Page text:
December 03 - 06, 2019
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Artificial Intelligence Research: United States vs China

By: Vamika Anand

Quality > Quantity

In July 2017, China’s government published an ambitious policy paper outlining how the country would become the world leader in artificial intelligence by 2020, aiming to rival the United States in crucial technology. The latest output of data of US and Chinese researchers suggest that China is on track to do so. While others say that by some measures China has already succeeded that goal – and a decade ahead of schedule.

In terms of sheer volume of AI research papers published, China surpassed the US in 2006 – but critics say that quantity does not always equal quality. Yes, Chinese researchers have published more research papers on AI than the US for several years, but rumor has it that questions have lingered about the credibility of those publications. However, according to Semantic Scholar data, a new analysis shows that China’s share of top AI publications is rapidly approaching that of the US. Likewise, the Allen Institute found that China is “poised to overtake the US in the most-cited 50% of papers this year, in the most-cited 10% of papers next year, and in the 1% of most-cited papers by 2025.”

Allen Institute’s researchers also found that America’s share of the most-cited 10% of papers declined from a high of 47% in 1982 to a low of 29% in 2018. Meanwhile, China’s share has been on the rise – reaching a high of 26.5% last year.

Government Support

Thought leaders in the AI space suggest that the US government needs to better support AI research. Although recently President Trump signed an executive order asking government agencies to engage more in AI, many in the field are skeptical that it will be effective. The order was vague, with few concrete goals and included zero funding for research. Other countries’ national AI strategies, such as in Australia, Canada and South Korea, all have included government investment reaching from $20 million to nearly $2 billion.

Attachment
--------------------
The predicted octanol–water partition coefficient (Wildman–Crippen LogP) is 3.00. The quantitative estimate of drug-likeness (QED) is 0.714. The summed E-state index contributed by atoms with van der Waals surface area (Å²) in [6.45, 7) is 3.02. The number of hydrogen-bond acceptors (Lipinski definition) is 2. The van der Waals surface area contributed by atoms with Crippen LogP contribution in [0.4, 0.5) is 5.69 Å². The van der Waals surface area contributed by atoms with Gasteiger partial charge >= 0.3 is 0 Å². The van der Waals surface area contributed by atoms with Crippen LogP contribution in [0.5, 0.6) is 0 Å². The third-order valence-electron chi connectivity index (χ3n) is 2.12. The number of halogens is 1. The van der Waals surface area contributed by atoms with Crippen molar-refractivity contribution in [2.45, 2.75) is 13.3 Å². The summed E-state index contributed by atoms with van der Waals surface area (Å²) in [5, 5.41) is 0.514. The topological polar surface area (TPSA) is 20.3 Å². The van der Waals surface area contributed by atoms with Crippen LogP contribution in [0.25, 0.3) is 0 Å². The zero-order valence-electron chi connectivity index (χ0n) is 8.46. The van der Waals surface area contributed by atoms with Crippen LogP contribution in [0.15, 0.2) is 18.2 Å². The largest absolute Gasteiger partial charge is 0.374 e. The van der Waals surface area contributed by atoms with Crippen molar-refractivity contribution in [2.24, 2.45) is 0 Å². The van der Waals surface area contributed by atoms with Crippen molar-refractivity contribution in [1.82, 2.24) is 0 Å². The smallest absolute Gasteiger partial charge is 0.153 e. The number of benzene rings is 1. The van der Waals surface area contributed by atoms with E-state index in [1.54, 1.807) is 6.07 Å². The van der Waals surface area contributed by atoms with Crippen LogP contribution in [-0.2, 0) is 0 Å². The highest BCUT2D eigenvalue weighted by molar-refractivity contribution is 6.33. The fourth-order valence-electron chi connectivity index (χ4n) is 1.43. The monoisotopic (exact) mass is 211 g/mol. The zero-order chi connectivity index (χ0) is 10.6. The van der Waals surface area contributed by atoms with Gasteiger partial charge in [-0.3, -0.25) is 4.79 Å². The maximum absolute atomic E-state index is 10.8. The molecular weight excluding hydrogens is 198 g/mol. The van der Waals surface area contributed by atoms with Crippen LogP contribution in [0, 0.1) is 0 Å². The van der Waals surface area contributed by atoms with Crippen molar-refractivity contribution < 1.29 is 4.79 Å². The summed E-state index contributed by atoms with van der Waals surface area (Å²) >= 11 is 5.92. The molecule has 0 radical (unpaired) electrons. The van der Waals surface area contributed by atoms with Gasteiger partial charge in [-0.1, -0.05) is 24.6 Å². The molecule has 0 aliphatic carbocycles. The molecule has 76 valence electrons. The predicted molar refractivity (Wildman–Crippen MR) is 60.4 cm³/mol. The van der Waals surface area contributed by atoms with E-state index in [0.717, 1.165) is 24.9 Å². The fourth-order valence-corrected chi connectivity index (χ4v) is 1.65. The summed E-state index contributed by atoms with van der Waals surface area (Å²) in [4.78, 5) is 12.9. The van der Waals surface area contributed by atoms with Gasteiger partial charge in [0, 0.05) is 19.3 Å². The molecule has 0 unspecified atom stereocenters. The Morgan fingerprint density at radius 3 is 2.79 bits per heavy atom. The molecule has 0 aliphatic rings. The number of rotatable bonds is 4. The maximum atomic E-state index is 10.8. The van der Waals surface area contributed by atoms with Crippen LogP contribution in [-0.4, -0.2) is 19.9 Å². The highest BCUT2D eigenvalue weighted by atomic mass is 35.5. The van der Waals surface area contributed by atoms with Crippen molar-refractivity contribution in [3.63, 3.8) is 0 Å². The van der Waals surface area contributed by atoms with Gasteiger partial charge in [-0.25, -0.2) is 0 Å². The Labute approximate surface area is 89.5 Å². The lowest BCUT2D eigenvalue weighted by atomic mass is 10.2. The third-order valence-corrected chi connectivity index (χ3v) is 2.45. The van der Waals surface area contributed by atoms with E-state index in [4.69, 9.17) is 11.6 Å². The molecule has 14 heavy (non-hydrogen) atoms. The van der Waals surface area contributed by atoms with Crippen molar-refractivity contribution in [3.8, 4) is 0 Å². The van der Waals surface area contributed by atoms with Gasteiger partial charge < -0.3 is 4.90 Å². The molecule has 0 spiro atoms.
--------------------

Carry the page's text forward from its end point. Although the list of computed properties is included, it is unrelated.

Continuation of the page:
President Trump’s initiative also failed to address what many see as the biggest challenge in the field – attracting global talent. The number of top-flight AI researchers is limited and the limitation of immigration in the United States isn’t aiding America in improving its progress.

Chine, on the other hand, has committed to investing $150 billion to achieve the goal of becoming the world leader in AI. The nation’s approach is to promote its large technology firms, which create tight integration of AI into everyday applications. One example is Tencent’s WeChat applications, which is used across the country for everything from instant messaging to cashless payments. China also plans to use AI for surveillance and expects to add over 450 million cameras throughout the country by 2020.

However, the US isn’t completely out of the race yet and does have comparative advantages. Some of these advantages include the ability to attract top talent from around the world, allocate efficiently through startups, and a strong AI ecosystem that has been in place for decades.

As AI rapidly moves ahead, US policymakers must keep pace. In doing so, it will require greater cooperation and federal funding among agencies that work with emerging technologies – which the US has yet to implement.


A PwC report estimates that by 2030, 70% of the profits generated by artificial intelligence technologies will be shared between the United States and China.

Despite the competition to become AI’s world leader, China and the US can still work together to better capture the benefits of AI while simultaneously reducing its risks. Cooperation between the two nations can lead to sharing best practices for deploying new technologies and monitoring their use.

As competition produces a growing number of AI applications, China and the US have the opportunity to collaborate on the responsible deployment of AI.

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